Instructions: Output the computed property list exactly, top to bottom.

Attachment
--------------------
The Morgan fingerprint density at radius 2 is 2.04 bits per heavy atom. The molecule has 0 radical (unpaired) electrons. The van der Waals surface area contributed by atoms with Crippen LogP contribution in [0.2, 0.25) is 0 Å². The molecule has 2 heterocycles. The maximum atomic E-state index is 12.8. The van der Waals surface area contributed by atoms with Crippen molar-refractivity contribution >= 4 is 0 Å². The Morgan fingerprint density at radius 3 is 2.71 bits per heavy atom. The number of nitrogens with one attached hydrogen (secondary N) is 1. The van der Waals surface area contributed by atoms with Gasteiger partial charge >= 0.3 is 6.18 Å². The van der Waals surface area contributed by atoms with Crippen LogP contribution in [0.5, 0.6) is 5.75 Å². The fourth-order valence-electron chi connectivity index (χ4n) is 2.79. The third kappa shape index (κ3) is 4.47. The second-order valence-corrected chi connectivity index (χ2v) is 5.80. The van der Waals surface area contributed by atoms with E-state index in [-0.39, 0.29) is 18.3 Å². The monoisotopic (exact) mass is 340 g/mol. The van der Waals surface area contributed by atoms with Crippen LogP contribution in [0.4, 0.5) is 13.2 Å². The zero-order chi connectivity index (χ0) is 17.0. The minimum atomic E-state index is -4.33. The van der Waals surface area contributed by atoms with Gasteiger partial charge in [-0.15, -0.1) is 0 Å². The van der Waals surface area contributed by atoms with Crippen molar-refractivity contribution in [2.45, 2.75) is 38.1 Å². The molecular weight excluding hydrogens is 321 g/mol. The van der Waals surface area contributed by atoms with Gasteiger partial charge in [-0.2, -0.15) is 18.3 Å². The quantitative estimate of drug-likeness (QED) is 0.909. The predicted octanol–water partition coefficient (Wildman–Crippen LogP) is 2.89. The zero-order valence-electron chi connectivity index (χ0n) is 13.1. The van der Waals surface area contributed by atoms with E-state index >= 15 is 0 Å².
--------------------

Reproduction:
The Morgan fingerprint density at radius 2 is 2.04 bits per heavy atom. The molecule has 0 radical (unpaired) electrons. The van der Waals surface area contributed by atoms with Crippen LogP contribution in [0.2, 0.25) is 0 Å². The molecule has 2 heterocycles. The maximum atomic E-state index is 12.8. The van der Waals surface area contributed by atoms with Crippen molar-refractivity contribution >= 4 is 0 Å². The Morgan fingerprint density at radius 3 is 2.71 bits per heavy atom. The number of nitrogens with one attached hydrogen (secondary N) is 1. The van der Waals surface area contributed by atoms with Gasteiger partial charge >= 0.3 is 6.18 Å². The van der Waals surface area contributed by atoms with Crippen LogP contribution in [0.5, 0.6) is 5.75 Å². The fourth-order valence-electron chi connectivity index (χ4n) is 2.79. The third kappa shape index (κ3) is 4.47. The second-order valence-corrected chi connectivity index (χ2v) is 5.80. The van der Waals surface area contributed by atoms with E-state index in [-0.39, 0.29) is 18.3 Å². The monoisotopic (exact) mass is 340 g/mol. The van der Waals surface area contributed by atoms with Crippen LogP contribution in [0.4, 0.5) is 13.2 Å². The zero-order chi connectivity index (χ0) is 17.0. The minimum atomic E-state index is -4.33. The van der Waals surface area contributed by atoms with Gasteiger partial charge in [-0.15, -0.1) is 0 Å². The van der Waals surface area contributed by atoms with Crippen molar-refractivity contribution in [2.45, 2.75) is 38.1 Å². The molecular weight excluding hydrogens is 321 g/mol. The van der Waals surface area contributed by atoms with Gasteiger partial charge in [-0.2, -0.15) is 18.3 Å². The quantitative estimate of drug-likeness (QED) is 0.909. The predicted octanol–water partition coefficient (Wildman–Crippen LogP) is 2.89. The zero-order valence-electron chi connectivity index (χ0n) is 13.1. The van der Waals surface area contributed by atoms with E-state index >= 15 is 0 Å².